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Loading React in a WordPress Theme

Now that WordPress ships with React, it is important to know how to properly enqueue it your themes.

The overall process includes the following:

  1. List wp-element as a dependency for your own React code
  2. Setup a build tool (I recommend WP Scripts)
  3. Setup a custom page template where your React code will load
  4. Write your React code

You can check out the final source code here if you want to jump ahead.

Make React a Dependency

When you enqueue your own JavaScript you can simply include wp-element as a dependency and all of the functions from React and ReactDOM will be loaded on the page in a global window object named wp.element.

Here is some example code you could add to your functions.php file:

add_action( 'wp_enqueue_scripts', 'my_theme_enqueue_styles' );
function my_theme_enqueue_styles() {
        get_stylesheet_directory_uri() . '/build/index.js',
        time(), //For production use wp_get_theme()->get('Version')        

This is all you need to do!

If your JavaScript file is located somewhere else you will want to change /build/index.js, however, this will work with the default settings for WP Scripts.

Setup Your Build Tool (WP Scripts)

WP Scripts is a command line toolkit from the WordPress team that will bundle your JavaScript code. It includes webpack as well as some other tools and makes them all work with very little configuration.

To start, create a package.json file in the root folder of your theme and add the following:

  "name": "theme-name",
  "version": "1.0.0",
  "description": "A demo theme with React",
  "main": "index.js",
  "devDependencies": {
    "@wordpress/scripts": "^5.1.0"
  "scripts": {
    "build": "wp-scripts build",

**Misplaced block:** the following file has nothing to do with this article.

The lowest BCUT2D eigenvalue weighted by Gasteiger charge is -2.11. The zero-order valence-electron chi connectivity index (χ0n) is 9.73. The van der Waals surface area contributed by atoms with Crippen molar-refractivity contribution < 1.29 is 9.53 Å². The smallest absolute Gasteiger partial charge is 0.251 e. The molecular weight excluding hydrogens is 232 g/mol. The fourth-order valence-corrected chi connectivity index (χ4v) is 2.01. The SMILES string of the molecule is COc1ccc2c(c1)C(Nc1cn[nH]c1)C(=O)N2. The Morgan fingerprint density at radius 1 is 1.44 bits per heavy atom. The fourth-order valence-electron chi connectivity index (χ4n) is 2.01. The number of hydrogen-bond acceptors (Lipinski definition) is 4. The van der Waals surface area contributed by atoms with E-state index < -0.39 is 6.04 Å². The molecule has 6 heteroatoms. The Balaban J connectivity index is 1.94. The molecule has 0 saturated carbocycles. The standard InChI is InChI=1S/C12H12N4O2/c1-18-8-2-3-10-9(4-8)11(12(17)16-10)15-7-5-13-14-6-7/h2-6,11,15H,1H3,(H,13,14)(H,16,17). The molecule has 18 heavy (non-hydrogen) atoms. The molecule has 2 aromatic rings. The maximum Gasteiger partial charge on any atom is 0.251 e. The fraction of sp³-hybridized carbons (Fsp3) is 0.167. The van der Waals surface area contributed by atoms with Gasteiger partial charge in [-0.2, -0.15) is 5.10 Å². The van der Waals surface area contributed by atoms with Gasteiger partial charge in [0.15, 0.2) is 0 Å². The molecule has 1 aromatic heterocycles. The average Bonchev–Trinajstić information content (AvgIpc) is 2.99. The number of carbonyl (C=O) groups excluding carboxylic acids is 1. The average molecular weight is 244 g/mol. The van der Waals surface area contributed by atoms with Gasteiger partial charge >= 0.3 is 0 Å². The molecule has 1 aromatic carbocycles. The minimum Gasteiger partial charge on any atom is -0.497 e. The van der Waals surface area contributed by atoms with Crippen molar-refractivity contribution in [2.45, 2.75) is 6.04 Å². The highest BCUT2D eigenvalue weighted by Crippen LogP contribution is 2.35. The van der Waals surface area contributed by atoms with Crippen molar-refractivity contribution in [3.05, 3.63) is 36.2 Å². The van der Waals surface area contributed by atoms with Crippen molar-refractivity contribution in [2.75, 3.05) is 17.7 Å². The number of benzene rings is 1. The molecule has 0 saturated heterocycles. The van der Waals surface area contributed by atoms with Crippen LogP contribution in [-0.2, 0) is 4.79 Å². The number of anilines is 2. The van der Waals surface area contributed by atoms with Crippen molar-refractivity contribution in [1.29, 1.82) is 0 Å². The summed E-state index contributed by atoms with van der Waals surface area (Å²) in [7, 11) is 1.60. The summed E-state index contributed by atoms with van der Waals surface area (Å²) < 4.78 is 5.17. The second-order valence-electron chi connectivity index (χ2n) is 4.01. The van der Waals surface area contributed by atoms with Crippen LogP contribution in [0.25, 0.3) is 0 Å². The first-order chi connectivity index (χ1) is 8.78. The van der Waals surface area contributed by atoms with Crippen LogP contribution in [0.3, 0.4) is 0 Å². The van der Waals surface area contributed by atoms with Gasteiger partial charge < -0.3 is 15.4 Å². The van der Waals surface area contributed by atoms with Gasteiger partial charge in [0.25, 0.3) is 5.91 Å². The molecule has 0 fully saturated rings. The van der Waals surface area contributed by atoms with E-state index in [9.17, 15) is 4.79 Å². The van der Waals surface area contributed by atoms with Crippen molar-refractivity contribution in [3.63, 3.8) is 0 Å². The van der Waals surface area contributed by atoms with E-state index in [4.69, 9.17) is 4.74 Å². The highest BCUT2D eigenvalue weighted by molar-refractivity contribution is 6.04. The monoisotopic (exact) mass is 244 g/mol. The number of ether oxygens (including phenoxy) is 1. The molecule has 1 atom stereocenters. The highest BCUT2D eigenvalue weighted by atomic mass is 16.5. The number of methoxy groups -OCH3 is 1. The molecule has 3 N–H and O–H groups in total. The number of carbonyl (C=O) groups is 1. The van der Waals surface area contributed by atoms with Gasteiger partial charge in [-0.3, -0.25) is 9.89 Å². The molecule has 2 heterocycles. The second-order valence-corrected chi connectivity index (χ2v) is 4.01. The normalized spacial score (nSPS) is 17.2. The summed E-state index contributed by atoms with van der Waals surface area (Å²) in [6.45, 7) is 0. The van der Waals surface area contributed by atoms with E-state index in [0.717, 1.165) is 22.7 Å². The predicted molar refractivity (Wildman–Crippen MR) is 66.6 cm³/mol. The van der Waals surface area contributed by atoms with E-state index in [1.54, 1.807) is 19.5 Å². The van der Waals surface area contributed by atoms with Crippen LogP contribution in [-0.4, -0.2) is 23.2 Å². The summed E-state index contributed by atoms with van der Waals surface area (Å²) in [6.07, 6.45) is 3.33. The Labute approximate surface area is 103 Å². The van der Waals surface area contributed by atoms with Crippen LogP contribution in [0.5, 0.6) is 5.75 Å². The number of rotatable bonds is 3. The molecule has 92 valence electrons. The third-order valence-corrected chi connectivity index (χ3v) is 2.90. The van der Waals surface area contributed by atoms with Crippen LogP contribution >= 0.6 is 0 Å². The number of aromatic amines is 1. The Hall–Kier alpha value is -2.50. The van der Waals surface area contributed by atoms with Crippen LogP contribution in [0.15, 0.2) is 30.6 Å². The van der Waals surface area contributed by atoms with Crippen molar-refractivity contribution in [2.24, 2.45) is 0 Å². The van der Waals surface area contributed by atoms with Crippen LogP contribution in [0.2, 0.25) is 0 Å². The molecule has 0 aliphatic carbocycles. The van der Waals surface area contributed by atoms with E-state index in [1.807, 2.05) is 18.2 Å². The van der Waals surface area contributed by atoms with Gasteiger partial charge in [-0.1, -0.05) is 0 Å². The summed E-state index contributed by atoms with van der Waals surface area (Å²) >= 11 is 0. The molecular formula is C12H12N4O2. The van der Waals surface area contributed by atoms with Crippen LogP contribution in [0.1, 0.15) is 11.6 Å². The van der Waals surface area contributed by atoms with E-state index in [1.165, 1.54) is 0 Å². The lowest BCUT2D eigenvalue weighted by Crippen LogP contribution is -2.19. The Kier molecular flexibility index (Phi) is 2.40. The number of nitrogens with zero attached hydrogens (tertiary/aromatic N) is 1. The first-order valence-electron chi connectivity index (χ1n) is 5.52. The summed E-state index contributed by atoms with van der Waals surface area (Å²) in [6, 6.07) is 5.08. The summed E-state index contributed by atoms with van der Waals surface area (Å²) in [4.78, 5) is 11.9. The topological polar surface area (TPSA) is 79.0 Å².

"check-engines": "wp-scripts check-engines",
    "check-licenses": "wp-scripts check-licenses",
    "lint:css": "wp-scripts lint-style",
    "lint:js": "wp-scripts lint-js",
    "lint:pkg-json": "wp-scripts lint-pkg-json",
    "start": "wp-scripts start",
    "test:e2e": "wp-scripts test-e2e",
    "test:unit": "wp-scripts test-unit-js"
  "author": "Zac Gordon",
  "license": "ISC"

Then run npm install. This will get everything setup and installed for you.

Now, you can create your main JavaScript/React file at /src/index.js and WP Scripts will automatically bundle everything and save it to /build/index.js.

You can change the entry and output paths for the webpack configuration, but it is easiest to just use the defaults.

Create a Custom Page Template

For this demo we will create a simple custom page template inside a Twenty Twenty Child Theme that you can find the full code for here.

 * Template Name: React Template

<main id="site-content" role="main">
	<article class="post-2 page type-page status-publish hentry">
		<?php get_template_part( 'template-parts/entry-header' ); ?>
		<div class="post-inner thin">
			<div class="entry-content">				

				<div id="react-app"></div><!-- #react-app -->

			</div><!-- .entry-content -->
		</div><!-- .post-inner -->
	</article><!-- .post -->
</main><!-- #site-content -->

<?php get_template_part( 'template-parts/footer-menus-widgets' ); ?>
<?php get_footer(); ?>

The important thing is that we have a custom div with an id of react-app. This is where we will load our custom React code.

You could also have your React code added to a header, footer, widget area or pretty much anywhere on a WordPress site you need it.

Write Your React Code

Now we can create our /src/index.js file and add some React code.

Here is some basic code to create a <Vote /> component that let’s people click a button to increase the count of votes. It is not very practical and the data does not get saved or connected to WordPress, but it does demonstrate how to write React in your WordPress Theme.

const { render, useState } = wp.element;

const Votes = () => {
  const [votes, setVotes] = useState(0);
  const addVote = () => {
    setVotes(votes + 1);
  return (
      <h2>{votes} Votes</h2>
        <button onClick={addVote}>Vote!</button>
render(<Votes />, document.getElementById(`react-app`));

The code above will display a button that increases the votes on click. You can customize this as needed as well as begin creating and importing in other files and components as you would expect with a React app.

Happy Reacting!

React will become more commonplace in WordPress themes and plugins so hopefully this article helps you get more comfortable loading and using React in your projects.


Zac is a professional educator with a current focus on JavaScript and WordPress. You can find his work at JavaScript for WordPress. Follow him on Twitter at @zgordon.

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